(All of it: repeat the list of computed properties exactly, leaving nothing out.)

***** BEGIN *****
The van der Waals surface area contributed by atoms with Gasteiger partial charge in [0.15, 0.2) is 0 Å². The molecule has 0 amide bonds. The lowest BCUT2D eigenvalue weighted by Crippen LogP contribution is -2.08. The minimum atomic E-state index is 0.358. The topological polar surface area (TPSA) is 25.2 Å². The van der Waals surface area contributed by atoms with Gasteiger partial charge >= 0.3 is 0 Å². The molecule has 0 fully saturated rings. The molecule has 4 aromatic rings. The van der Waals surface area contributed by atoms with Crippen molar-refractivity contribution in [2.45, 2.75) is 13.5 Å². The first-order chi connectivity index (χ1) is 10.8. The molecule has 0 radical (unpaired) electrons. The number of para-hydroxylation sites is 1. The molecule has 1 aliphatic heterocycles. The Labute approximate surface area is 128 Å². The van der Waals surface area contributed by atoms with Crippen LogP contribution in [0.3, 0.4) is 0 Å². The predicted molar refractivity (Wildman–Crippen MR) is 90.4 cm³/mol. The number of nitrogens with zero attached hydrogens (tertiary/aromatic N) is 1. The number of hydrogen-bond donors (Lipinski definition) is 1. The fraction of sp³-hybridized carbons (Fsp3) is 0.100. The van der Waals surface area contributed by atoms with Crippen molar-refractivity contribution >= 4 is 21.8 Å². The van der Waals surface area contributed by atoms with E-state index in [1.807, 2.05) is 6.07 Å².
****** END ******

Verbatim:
The van der Waals surface area contributed by atoms with Gasteiger partial charge in [0.15, 0.2) is 0 Å². The molecule has 0 amide bonds. The lowest BCUT2D eigenvalue weighted by Crippen LogP contribution is -2.08. The minimum atomic E-state index is 0.358. The topological polar surface area (TPSA) is 25.2 Å². The van der Waals surface area contributed by atoms with Gasteiger partial charge >= 0.3 is 0 Å². The molecule has 0 fully saturated rings. The molecule has 4 aromatic rings. The van der Waals surface area contributed by atoms with Crippen molar-refractivity contribution in [2.45, 2.75) is 13.5 Å². The first-order chi connectivity index (χ1) is 10.8. The molecule has 0 radical (unpaired) electrons. The number of para-hydroxylation sites is 1. The molecule has 1 aliphatic heterocycles. The Labute approximate surface area is 128 Å². The van der Waals surface area contributed by atoms with Crippen LogP contribution in [0.3, 0.4) is 0 Å². The predicted molar refractivity (Wildman–Crippen MR) is 90.4 cm³/mol. The number of nitrogens with zero attached hydrogens (tertiary/aromatic N) is 1. The number of hydrogen-bond donors (Lipinski definition) is 1. The fraction of sp³-hybridized carbons (Fsp3) is 0.100. The van der Waals surface area contributed by atoms with Crippen molar-refractivity contribution >= 4 is 21.8 Å². The van der Waals surface area contributed by atoms with E-state index in [1.807, 2.05) is 6.07 Å².